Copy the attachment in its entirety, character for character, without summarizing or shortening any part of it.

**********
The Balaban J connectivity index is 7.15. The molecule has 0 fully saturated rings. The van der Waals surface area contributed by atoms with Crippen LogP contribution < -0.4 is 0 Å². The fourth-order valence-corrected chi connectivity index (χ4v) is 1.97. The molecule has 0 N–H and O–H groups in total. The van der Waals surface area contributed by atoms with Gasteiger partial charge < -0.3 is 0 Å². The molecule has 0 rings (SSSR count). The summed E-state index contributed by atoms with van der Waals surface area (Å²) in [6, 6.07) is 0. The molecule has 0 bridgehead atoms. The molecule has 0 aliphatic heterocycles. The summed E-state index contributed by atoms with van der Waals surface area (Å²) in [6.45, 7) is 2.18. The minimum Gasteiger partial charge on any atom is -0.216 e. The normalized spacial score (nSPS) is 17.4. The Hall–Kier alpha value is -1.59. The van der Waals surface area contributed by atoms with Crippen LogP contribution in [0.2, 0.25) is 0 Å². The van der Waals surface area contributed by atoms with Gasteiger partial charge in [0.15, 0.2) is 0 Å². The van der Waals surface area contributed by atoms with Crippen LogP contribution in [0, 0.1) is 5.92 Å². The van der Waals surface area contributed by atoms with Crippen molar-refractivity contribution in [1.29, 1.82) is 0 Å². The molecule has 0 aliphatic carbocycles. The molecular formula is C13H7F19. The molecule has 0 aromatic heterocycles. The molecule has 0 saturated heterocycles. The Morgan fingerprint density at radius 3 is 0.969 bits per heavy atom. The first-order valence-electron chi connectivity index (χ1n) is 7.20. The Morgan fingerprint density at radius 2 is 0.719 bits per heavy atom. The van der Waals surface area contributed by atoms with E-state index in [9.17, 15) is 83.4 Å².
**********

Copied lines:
The Balaban J connectivity index is 7.15. The molecule has 0 fully saturated rings. The van der Waals surface area contributed by atoms with Crippen LogP contribution < -0.4 is 0 Å². The fourth-order valence-corrected chi connectivity index (χ4v) is 1.97. The molecule has 0 N–H and O–H groups in total. The van der Waals surface area contributed by atoms with Gasteiger partial charge < -0.3 is 0 Å². The molecule has 0 rings (SSSR count). The summed E-state index contributed by atoms with van der Waals surface area (Å²) in [6, 6.07) is 0. The molecule has 0 bridgehead atoms. The molecule has 0 aliphatic heterocycles. The summed E-state index contributed by atoms with van der Waals surface area (Å²) in [6.45, 7) is 2.18. The minimum Gasteiger partial charge on any atom is -0.216 e. The normalized spacial score (nSPS) is 17.4. The Hall–Kier alpha value is -1.59. The van der Waals surface area contributed by atoms with Crippen LogP contribution in [0.2, 0.25) is 0 Å². The van der Waals surface area contributed by atoms with Gasteiger partial charge in [0.15, 0.2) is 0 Å². The van der Waals surface area contributed by atoms with Crippen LogP contribution in [0, 0.1) is 5.92 Å². The van der Waals surface area contributed by atoms with Crippen molar-refractivity contribution in [1.29, 1.82) is 0 Å². The molecule has 0 aliphatic carbocycles. The molecular formula is C13H7F19. The molecule has 0 aromatic heterocycles. The molecule has 0 saturated heterocycles. The Morgan fingerprint density at radius 3 is 0.969 bits per heavy atom. The first-order valence-electron chi connectivity index (χ1n) is 7.20. The Morgan fingerprint density at radius 2 is 0.719 bits per heavy atom. The van der Waals surface area contributed by atoms with E-state index in [9.17, 15) is 83.4 Å².